At a cemetery north of Yangon, a crowd roars with grief, as the watch the arrival of the bodies of 13 boys. They died in their sleep last week, when a fire broke out in their Islamic boarding school in the city.
Muslims, who make up a minority in Myanmar (also known as Burma), have been living in fear, following three days of anti-Muslim mob violence in the heartlands that killed dozens of people. Authorities imposed martial law and sent troops to restore calm. But now the fire in the Yangon boys' school has Muslims in the country's largest city worried that the violence may be arriving on their doorstep.
Kyaw Win and his wife watched the bodies of their two sons, ages 13 and 15, being washed and prepared for burial.
"I feel very sad today," says Kyaw Win, as his wife weeps beside him. "I used to feel sad when my sons suffered small injuries. Now their whole bodies are burned, and they're dead. There are no words to express my sadness now."
One of the mourners at the funeral yells out that Buddhist fundamentalists used chemical weapons to kill the boys, and he says they're the victims of religiously motivated attacks that started outside Yangon.
Authorities say a preliminary investigation indicates an electrical failure sparked the fire. But many people here don't believe it.
"There were all sorts of rumors circulating, because people want to know what happened in the building, and they're very scared," says Kyaw Soe, a Muslim religious leader in Yangon.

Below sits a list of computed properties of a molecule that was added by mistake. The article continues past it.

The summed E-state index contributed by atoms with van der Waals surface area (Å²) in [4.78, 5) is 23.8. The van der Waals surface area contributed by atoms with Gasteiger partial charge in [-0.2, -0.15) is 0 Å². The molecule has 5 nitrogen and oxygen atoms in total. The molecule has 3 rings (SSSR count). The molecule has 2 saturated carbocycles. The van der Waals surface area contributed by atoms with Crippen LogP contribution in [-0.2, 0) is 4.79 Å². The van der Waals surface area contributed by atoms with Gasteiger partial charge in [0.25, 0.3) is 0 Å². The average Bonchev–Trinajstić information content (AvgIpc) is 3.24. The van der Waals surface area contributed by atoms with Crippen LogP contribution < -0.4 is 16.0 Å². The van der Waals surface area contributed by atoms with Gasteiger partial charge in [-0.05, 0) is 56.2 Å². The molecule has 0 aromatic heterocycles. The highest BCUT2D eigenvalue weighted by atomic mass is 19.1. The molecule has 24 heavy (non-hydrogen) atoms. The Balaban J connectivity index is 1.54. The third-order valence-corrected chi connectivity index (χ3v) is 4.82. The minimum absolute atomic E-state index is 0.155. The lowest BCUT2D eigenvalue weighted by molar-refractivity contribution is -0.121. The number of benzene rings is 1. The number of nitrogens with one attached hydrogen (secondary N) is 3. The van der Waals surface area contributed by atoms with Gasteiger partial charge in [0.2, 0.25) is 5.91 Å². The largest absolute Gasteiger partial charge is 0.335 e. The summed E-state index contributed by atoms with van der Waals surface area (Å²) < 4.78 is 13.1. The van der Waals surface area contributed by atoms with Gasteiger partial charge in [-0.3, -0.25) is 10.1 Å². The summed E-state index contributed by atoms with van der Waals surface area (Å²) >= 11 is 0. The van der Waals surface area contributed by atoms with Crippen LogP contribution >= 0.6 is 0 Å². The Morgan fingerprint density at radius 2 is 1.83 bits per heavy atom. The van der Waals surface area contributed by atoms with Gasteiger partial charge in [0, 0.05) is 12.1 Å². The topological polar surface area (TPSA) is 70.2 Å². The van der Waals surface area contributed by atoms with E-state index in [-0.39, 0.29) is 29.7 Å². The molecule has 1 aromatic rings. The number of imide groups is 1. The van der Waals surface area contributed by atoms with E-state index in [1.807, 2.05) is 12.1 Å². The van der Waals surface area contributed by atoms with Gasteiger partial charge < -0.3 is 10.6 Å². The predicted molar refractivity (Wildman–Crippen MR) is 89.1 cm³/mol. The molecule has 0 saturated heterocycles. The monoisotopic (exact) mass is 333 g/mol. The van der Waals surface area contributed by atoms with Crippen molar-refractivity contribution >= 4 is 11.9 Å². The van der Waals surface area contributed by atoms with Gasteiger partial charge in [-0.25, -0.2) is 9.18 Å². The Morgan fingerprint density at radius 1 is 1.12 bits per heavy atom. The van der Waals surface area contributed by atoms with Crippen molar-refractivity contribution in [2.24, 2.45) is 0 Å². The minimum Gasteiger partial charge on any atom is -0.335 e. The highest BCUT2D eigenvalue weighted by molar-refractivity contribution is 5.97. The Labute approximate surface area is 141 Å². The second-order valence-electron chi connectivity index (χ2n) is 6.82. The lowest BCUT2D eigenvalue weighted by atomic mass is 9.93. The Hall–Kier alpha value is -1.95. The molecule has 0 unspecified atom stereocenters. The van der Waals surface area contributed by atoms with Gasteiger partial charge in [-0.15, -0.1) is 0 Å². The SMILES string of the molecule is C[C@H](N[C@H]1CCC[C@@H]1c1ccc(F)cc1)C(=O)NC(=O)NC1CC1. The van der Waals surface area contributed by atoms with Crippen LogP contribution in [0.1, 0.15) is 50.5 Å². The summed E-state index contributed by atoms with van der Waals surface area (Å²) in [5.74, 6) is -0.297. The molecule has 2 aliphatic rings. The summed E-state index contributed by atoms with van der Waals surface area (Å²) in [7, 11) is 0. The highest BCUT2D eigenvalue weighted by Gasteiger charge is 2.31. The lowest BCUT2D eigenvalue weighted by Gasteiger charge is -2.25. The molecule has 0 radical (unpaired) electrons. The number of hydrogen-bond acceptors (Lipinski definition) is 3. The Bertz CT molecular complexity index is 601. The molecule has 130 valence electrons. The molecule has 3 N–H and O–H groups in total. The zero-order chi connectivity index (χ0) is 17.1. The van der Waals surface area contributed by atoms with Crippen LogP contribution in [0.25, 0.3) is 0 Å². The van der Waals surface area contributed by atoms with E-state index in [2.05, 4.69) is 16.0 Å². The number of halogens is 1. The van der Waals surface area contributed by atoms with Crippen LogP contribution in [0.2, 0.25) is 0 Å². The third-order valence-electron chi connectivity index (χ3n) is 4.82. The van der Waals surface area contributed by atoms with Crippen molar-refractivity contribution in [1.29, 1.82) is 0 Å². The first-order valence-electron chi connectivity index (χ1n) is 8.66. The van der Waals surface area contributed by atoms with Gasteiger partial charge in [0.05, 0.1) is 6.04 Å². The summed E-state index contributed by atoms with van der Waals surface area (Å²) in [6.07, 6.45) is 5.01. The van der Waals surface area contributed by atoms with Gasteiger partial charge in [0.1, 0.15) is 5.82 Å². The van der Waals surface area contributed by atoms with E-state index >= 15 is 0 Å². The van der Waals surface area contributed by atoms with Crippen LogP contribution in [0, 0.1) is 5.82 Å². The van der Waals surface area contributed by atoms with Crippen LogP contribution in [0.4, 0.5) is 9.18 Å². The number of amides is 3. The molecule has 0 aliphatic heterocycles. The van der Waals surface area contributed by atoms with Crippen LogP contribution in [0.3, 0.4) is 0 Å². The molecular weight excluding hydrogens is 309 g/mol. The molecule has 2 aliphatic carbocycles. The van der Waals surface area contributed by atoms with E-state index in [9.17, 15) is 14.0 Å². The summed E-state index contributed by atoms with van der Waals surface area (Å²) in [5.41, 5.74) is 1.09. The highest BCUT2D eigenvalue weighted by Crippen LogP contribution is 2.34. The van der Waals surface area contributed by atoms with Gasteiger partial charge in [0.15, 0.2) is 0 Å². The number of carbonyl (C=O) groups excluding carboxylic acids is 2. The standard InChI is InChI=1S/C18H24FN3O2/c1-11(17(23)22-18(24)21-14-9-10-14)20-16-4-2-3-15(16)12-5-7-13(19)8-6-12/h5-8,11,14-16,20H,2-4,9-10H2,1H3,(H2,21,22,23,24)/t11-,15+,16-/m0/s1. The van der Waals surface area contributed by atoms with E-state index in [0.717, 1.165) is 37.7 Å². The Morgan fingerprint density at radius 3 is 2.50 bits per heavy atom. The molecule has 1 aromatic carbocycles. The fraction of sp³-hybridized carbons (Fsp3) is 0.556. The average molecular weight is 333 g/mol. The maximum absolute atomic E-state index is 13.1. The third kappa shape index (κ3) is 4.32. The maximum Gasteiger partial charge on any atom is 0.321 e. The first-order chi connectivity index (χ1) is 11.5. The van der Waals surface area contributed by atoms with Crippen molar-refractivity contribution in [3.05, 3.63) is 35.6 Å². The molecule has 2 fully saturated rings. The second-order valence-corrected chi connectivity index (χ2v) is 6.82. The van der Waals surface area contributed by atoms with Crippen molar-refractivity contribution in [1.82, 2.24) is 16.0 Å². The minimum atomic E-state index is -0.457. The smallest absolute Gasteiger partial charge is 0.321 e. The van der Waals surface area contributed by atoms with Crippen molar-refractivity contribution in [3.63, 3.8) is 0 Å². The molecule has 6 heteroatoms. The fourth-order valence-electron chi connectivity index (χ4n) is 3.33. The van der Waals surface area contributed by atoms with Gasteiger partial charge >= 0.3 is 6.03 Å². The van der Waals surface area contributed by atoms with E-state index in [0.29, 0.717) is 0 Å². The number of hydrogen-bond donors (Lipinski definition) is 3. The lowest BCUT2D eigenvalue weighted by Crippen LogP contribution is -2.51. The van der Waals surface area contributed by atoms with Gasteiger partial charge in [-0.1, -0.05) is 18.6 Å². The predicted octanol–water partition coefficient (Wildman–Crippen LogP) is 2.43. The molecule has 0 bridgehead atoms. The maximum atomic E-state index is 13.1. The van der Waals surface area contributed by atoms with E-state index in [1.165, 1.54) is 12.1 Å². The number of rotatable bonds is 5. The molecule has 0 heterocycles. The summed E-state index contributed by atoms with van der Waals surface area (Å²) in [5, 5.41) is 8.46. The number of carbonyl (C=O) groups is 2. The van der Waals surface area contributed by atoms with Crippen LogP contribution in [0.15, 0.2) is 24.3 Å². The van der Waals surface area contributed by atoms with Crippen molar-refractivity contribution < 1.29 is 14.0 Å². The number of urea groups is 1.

"They're angry about the deaths of those 13 children."
A day after the school fire, police arrested two young men who they say had flammable materials outside of a nearby mosque. Township authorities have instituted curfews and sent out neighborhood patrols.
Meantime, stickers with the number "969"³ have started to appear on taxis and businesses in Yangon, identifying them as Buddhist. The numbers stand for the different attributes of the Buddha, and are thought to ward off evil. They're inspired by a radical Mandalay monk called U Wirathu, who was imprisoned for spreading hate messages against Muslims in 2003; he was released last year when the government freed political prisoners.
Now, neighbors in who lived together in Yangon's ethnically and religiously diverse communities are living on edge.
Htuu Lou Rae, a young Burmese man who started a group to foster religious harmony called Coexist, says there are many roots to the tension and violence, but religious hatred isn't the main factor. He says it's more a response to years of military rule.
"It is a reaction to all these oppression and discrimination by the junta for over 40 years," he says. "People react and take it out on people who are easy to discriminate."
Coexist has started its own sticker campaign, handing out stickers with the message, "We are Myanmar citizens who do not discriminate by either race or religion."
Today, they are handing them out near the burned school. The building's charred window frames have already been repainted at the request of authorities. Ye Naung Thein, a religious leader at a nearby mosque, was among the first to arrive at the scene after the fire was extinguished. He says he initially believed it was a deliberate attack, but not now.
When the police gave a press conference, he says, he found out that the school kept gasoline on site to run the generator during power outages, and that teachers had used pillows stuffed with old clothing to try to put out the fire. So he no longer thinks it was arson.
But, he says, if police don't do a thorough investigation to answer everyone's questions, there could be violence.
Last month, President Thein Sein warned in a televised speech that he would not hesitate to use force against "religious extremists" who instigate violence. That has some people worried that the religious tension and violence could stall the country's recent transition from oppressive military rule to democracy.
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